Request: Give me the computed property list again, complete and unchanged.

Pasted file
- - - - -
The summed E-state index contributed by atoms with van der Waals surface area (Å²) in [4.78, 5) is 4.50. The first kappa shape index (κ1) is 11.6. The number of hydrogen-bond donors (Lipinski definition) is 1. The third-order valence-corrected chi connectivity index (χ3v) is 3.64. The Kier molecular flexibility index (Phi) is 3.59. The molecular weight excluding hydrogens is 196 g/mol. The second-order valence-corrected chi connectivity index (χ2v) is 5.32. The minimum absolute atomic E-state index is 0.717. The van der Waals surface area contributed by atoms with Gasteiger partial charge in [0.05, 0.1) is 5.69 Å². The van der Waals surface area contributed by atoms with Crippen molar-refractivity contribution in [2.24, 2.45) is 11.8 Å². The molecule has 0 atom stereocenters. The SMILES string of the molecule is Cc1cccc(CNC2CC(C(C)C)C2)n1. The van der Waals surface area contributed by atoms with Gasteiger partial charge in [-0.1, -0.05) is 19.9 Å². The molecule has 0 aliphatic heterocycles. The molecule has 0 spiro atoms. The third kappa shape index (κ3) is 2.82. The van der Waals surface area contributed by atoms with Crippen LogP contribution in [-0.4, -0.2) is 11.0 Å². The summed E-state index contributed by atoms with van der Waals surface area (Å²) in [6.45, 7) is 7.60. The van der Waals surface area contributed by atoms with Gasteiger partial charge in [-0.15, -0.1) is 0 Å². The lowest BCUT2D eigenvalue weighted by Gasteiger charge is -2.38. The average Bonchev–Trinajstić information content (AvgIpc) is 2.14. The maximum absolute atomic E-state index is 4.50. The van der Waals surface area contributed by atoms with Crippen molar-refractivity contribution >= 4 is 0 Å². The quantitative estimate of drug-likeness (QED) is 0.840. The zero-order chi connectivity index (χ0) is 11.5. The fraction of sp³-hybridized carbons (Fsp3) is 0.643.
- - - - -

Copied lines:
The summed E-state index contributed by atoms with van der Waals surface area (Å²) in [4.78, 5) is 4.50. The first kappa shape index (κ1) is 11.6. The number of hydrogen-bond donors (Lipinski definition) is 1. The third-order valence-corrected chi connectivity index (χ3v) is 3.64. The Kier molecular flexibility index (Phi) is 3.59. The molecular weight excluding hydrogens is 196 g/mol. The second-order valence-corrected chi connectivity index (χ2v) is 5.32. The minimum absolute atomic E-state index is 0.717. The van der Waals surface area contributed by atoms with Gasteiger partial charge in [0.05, 0.1) is 5.69 Å². The van der Waals surface area contributed by atoms with Crippen molar-refractivity contribution in [2.24, 2.45) is 11.8 Å². The molecule has 0 atom stereocenters. The SMILES string of the molecule is Cc1cccc(CNC2CC(C(C)C)C2)n1. The van der Waals surface area contributed by atoms with Gasteiger partial charge in [-0.1, -0.05) is 19.9 Å². The molecule has 0 aliphatic heterocycles. The molecule has 0 spiro atoms. The third kappa shape index (κ3) is 2.82. The van der Waals surface area contributed by atoms with Crippen LogP contribution in [-0.4, -0.2) is 11.0 Å². The summed E-state index contributed by atoms with van der Waals surface area (Å²) in [6.45, 7) is 7.60. The van der Waals surface area contributed by atoms with Gasteiger partial charge in [-0.15, -0.1) is 0 Å². The lowest BCUT2D eigenvalue weighted by Gasteiger charge is -2.38. The average Bonchev–Trinajstić information content (AvgIpc) is 2.14. The maximum absolute atomic E-state index is 4.50. The van der Waals surface area contributed by atoms with Crippen molar-refractivity contribution >= 4 is 0 Å². The quantitative estimate of drug-likeness (QED) is 0.840. The zero-order chi connectivity index (χ0) is 11.5. The fraction of sp³-hybridized carbons (Fsp3) is 0.643.